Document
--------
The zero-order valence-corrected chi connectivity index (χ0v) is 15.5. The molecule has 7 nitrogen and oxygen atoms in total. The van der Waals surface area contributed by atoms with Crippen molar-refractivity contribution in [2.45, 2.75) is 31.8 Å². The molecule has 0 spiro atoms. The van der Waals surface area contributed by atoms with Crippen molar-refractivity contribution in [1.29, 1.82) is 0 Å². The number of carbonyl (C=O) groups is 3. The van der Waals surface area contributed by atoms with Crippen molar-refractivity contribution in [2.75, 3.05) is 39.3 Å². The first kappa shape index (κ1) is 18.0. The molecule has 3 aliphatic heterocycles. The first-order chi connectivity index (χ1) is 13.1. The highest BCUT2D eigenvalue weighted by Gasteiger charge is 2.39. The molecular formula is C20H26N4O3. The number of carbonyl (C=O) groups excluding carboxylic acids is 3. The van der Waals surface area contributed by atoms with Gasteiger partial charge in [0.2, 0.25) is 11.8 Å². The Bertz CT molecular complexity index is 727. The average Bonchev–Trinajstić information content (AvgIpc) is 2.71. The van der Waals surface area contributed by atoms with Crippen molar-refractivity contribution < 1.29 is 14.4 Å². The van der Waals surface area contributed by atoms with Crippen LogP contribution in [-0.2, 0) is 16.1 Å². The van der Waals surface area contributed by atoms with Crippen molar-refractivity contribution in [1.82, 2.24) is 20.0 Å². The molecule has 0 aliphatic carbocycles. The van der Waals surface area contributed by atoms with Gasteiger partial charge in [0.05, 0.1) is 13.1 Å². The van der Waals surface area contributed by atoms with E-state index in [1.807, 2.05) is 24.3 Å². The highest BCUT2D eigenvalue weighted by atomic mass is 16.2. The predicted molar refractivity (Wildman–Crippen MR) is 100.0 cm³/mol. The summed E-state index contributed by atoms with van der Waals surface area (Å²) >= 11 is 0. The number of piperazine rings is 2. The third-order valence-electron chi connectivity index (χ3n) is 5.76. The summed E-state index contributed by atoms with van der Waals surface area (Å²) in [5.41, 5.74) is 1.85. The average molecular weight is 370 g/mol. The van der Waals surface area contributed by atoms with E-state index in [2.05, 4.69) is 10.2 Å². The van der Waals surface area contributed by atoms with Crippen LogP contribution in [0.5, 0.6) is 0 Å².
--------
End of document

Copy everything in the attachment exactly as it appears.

The zero-order valence-corrected chi connectivity index (χ0v) is 15.5. The molecule has 7 nitrogen and oxygen atoms in total. The van der Waals surface area contributed by atoms with Crippen molar-refractivity contribution in [2.45, 2.75) is 31.8 Å². The molecule has 0 spiro atoms. The van der Waals surface area contributed by atoms with Crippen molar-refractivity contribution in [1.29, 1.82) is 0 Å². The number of carbonyl (C=O) groups is 3. The van der Waals surface area contributed by atoms with Crippen molar-refractivity contribution in [2.75, 3.05) is 39.3 Å². The first kappa shape index (κ1) is 18.0. The molecule has 3 aliphatic heterocycles. The first-order chi connectivity index (χ1) is 13.1. The highest BCUT2D eigenvalue weighted by Gasteiger charge is 2.39. The molecular formula is C20H26N4O3. The number of carbonyl (C=O) groups excluding carboxylic acids is 3. The van der Waals surface area contributed by atoms with Gasteiger partial charge in [0.2, 0.25) is 11.8 Å². The Bertz CT molecular complexity index is 727. The average Bonchev–Trinajstić information content (AvgIpc) is 2.71. The van der Waals surface area contributed by atoms with Crippen molar-refractivity contribution < 1.29 is 14.4 Å². The van der Waals surface area contributed by atoms with Crippen LogP contribution in [-0.2, 0) is 16.1 Å². The van der Waals surface area contributed by atoms with Crippen molar-refractivity contribution in [1.82, 2.24) is 20.0 Å². The molecule has 0 aliphatic carbocycles. The van der Waals surface area contributed by atoms with Gasteiger partial charge in [0.05, 0.1) is 13.1 Å². The van der Waals surface area contributed by atoms with E-state index in [1.807, 2.05) is 24.3 Å². The highest BCUT2D eigenvalue weighted by atomic mass is 16.2. The predicted molar refractivity (Wildman–Crippen MR) is 100.0 cm³/mol. The summed E-state index contributed by atoms with van der Waals surface area (Å²) >= 11 is 0. The number of piperazine rings is 2. The third-order valence-electron chi connectivity index (χ3n) is 5.76. The summed E-state index contributed by atoms with van der Waals surface area (Å²) in [5.41, 5.74) is 1.85. The average molecular weight is 370 g/mol. The van der Waals surface area contributed by atoms with E-state index in [2.05, 4.69) is 10.2 Å². The van der Waals surface area contributed by atoms with Crippen LogP contribution in [0.5, 0.6) is 0 Å².